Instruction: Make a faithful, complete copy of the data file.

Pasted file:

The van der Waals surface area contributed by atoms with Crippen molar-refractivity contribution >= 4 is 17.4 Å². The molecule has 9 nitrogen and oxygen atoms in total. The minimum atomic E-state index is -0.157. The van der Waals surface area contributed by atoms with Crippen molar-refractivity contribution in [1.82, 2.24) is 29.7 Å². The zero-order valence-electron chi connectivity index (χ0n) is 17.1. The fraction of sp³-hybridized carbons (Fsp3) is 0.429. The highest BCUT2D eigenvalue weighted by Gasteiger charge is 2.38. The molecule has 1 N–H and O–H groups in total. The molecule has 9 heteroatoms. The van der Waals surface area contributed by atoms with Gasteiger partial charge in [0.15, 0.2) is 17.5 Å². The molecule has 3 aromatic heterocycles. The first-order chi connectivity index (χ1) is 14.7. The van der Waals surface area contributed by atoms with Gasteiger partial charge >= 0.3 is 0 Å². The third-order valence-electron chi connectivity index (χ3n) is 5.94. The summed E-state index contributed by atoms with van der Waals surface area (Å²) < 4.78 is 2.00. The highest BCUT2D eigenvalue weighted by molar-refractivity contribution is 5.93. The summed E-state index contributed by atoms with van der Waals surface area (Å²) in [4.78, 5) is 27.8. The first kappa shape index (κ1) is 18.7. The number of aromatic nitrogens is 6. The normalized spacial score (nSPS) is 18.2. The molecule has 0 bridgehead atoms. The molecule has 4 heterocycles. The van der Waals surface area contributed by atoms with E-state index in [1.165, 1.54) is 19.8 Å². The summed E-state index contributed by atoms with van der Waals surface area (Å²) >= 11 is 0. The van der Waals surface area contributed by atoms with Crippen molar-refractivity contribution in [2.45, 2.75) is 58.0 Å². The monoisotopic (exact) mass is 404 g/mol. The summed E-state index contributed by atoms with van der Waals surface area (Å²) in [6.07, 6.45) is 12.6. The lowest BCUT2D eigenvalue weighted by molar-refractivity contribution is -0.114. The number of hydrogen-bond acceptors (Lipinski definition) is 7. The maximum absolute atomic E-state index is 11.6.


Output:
The van der Waals surface area contributed by atoms with Crippen molar-refractivity contribution >= 4 is 17.4 Å². The molecule has 9 nitrogen and oxygen atoms in total. The minimum atomic E-state index is -0.157. The van der Waals surface area contributed by atoms with Crippen molar-refractivity contribution in [1.82, 2.24) is 29.7 Å². The zero-order valence-electron chi connectivity index (χ0n) is 17.1. The fraction of sp³-hybridized carbons (Fsp3) is 0.429. The highest BCUT2D eigenvalue weighted by Gasteiger charge is 2.38. The molecule has 1 N–H and O–H groups in total. The molecule has 9 heteroatoms. The van der Waals surface area contributed by atoms with Gasteiger partial charge in [0.15, 0.2) is 17.5 Å². The molecule has 3 aromatic heterocycles. The first-order chi connectivity index (χ1) is 14.7. The van der Waals surface area contributed by atoms with Gasteiger partial charge >= 0.3 is 0 Å². The third-order valence-electron chi connectivity index (χ3n) is 5.94. The summed E-state index contributed by atoms with van der Waals surface area (Å²) < 4.78 is 2.00. The highest BCUT2D eigenvalue weighted by molar-refractivity contribution is 5.93. The summed E-state index contributed by atoms with van der Waals surface area (Å²) in [4.78, 5) is 27.8. The first kappa shape index (κ1) is 18.7. The number of aromatic nitrogens is 6. The normalized spacial score (nSPS) is 18.2. The molecule has 0 bridgehead atoms. The molecule has 4 heterocycles. The van der Waals surface area contributed by atoms with E-state index in [1.165, 1.54) is 19.8 Å². The summed E-state index contributed by atoms with van der Waals surface area (Å²) >= 11 is 0. The van der Waals surface area contributed by atoms with Crippen molar-refractivity contribution in [2.45, 2.75) is 58.0 Å². The monoisotopic (exact) mass is 404 g/mol. The summed E-state index contributed by atoms with van der Waals surface area (Å²) in [6.07, 6.45) is 12.6. The lowest BCUT2D eigenvalue weighted by molar-refractivity contribution is -0.114. The number of hydrogen-bond acceptors (Lipinski definition) is 7. The maximum absolute atomic E-state index is 11.6.